One of the biggest stories of last year was the continuing resurgence of Apple as a music and media company. The wild popularity of the iPod has been one of the most remarkable successes in recent times.

As a new year arrives, and with the start of the annual Macworld Expo in San Francisco, I'd like to remind everyone that Apple still has a story to tell in the arena where it first made its mark - computers.

’Major enterprise gains for Apple in 2005;

For IT, Apple has always been a tough buy. The company has made too little serious effort to sell into enterprises, even when it could have made a strong case. Yet the case is actually stronger than ever in some respects. It's so strong, in fact, that I'll wager we see several major enterprise wins for the Mac in 2005.

For what Apple calls "creative professionals," such as people in advertising and media, the Mac is still the machine of choice. It's also a solid consumer model, especially for people who are into digital photography, video or music.

Security issues favour Apple

Apple could expand its enterprise sales. One key reason is security. Despite some strong if belated effort on the part of Microsoft to fix its leaky flagship, Windows is still a security nightmare. Windows and other major Microsoft applications, notably Outlook and Internet Explorer, remain plagued by viruses, worms, spyware and other malware, and it's a constant battle just to keep up with the latest patches.

Mac OS X isn't immune, to be sure. Perhaps its low market share has prevented malware authors from plying their nasty trade on the system. But I can't remember the last time a Mac virus or worm caused any serious damage, and so far, at least, spyware is almost totally missing. And the base of OS X, the BSD variant of Unix, is widely recognized for its solidity.

Moreover, the Mac desktop is more than adequate for most tasks these days. One reason is that most of us do just a few things with our computers, with the browser, email, word processor, spreadsheet and presentation applications covering many corporate duties. And Microsoft Office is available on the Mac, after all.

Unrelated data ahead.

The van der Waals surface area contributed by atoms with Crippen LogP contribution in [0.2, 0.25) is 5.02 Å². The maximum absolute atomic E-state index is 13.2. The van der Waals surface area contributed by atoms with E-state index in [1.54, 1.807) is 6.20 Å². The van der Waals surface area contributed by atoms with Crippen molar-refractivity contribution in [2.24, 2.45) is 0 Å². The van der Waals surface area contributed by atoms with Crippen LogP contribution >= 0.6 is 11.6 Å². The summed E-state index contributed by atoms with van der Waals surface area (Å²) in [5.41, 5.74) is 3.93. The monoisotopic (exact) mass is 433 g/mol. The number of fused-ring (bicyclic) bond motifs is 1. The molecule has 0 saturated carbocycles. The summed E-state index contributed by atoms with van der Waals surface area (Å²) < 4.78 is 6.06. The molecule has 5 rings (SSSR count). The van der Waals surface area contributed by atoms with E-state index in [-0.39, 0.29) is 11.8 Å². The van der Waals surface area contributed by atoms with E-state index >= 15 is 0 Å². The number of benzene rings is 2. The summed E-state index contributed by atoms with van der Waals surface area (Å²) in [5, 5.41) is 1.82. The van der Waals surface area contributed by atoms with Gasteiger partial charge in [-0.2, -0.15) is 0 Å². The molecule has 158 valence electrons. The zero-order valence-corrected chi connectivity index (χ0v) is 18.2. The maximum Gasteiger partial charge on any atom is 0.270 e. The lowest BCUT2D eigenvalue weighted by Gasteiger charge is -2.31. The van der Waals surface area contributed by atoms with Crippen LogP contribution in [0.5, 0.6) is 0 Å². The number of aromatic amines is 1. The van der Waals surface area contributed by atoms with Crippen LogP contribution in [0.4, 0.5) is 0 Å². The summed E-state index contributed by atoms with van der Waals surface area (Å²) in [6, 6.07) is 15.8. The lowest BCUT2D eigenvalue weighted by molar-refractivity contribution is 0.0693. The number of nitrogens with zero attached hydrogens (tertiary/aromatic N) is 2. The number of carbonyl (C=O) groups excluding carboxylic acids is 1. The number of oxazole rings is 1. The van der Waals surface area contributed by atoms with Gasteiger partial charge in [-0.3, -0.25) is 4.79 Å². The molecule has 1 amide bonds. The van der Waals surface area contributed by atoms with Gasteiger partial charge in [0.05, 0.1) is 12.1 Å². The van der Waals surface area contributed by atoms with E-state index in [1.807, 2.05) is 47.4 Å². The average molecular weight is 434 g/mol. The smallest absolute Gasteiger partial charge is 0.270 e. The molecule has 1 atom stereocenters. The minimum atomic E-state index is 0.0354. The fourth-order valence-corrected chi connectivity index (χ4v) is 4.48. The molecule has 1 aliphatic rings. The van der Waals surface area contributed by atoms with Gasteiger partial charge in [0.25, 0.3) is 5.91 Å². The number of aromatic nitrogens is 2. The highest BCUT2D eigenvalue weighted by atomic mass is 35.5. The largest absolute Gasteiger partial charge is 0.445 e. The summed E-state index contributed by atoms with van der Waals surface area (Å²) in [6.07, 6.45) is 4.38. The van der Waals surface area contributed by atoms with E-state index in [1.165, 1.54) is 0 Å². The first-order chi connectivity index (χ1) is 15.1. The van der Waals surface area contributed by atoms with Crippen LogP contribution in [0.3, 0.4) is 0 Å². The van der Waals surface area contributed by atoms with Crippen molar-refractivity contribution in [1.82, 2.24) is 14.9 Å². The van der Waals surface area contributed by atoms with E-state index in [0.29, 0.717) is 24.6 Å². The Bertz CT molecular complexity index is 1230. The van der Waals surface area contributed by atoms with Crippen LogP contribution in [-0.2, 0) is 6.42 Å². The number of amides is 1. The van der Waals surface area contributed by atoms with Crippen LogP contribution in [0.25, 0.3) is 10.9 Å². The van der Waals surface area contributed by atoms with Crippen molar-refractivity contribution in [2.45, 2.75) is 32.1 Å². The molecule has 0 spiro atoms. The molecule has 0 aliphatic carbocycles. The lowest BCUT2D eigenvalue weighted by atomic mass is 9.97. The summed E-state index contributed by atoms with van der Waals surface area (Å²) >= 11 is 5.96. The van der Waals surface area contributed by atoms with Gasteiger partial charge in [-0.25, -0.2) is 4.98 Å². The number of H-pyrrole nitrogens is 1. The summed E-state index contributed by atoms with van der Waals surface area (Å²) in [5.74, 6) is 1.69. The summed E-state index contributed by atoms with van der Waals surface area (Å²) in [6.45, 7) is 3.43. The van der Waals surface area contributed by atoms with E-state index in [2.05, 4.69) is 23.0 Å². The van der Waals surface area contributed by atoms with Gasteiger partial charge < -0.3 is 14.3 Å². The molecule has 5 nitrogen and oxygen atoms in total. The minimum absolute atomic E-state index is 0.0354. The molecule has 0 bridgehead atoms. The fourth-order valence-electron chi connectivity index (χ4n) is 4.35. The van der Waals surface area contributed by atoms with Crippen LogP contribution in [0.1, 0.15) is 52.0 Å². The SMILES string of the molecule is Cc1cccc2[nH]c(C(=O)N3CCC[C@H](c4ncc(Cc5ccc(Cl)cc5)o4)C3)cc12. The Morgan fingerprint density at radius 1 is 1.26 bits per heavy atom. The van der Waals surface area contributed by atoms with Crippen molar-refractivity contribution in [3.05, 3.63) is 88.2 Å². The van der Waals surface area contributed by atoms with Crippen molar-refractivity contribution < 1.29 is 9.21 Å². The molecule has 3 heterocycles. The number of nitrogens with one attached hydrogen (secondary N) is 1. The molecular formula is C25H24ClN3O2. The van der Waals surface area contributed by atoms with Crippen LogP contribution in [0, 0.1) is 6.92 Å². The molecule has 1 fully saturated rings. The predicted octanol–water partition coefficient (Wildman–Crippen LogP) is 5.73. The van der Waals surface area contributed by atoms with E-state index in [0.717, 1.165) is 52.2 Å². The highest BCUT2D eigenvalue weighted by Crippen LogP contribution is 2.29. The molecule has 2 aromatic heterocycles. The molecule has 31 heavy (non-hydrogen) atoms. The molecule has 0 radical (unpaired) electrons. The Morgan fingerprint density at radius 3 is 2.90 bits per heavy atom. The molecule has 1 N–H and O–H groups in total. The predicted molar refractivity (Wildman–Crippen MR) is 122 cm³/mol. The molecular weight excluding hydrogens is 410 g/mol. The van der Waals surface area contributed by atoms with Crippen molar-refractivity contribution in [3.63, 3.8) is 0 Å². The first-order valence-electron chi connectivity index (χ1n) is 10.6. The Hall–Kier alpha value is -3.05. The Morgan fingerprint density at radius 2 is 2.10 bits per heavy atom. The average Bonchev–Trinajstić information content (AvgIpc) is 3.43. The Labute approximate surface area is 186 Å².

Sure, for many enterprises, the Mac won't be useful, due to platform-specific internal applications. This is what holds back not only the Mac but Linux desktop deployment, too.

Hey Windows, get out of the way

Apple makes its strongest enterprise case on a higher level, with its Xserve G5 servers and Xserve RAID storage systems. Both are powerful, relatively affordable and - as you'd expect from Apple - easy to administer. (It's puzzling, however, that Apple let WebObjects, the system for developing server-side Web applications, languish in the marketplace.)

For now, though, small businesses are Apple's best nonconsumer market. Meanwhile, the open-source community continues to improve Linux's desktop capabilities. Linux will probably never match Apple's ease of use and elegance, but as it becomes good enough for general use, Apple's best window of opportunity for enterprise sales will likely be narrowing.

For me, using a Mac is a practical thing. I've said this before, but it bears repeating: My Windows computer tends to get in my way when I use it. My Mac tends to get out of the way. That's a huge difference.

Dan Gillmor, a writer based in Silicon Valley, is the author of ‘We the Media: Grassroots Journalism by the People, for the People’ (O'Reilly).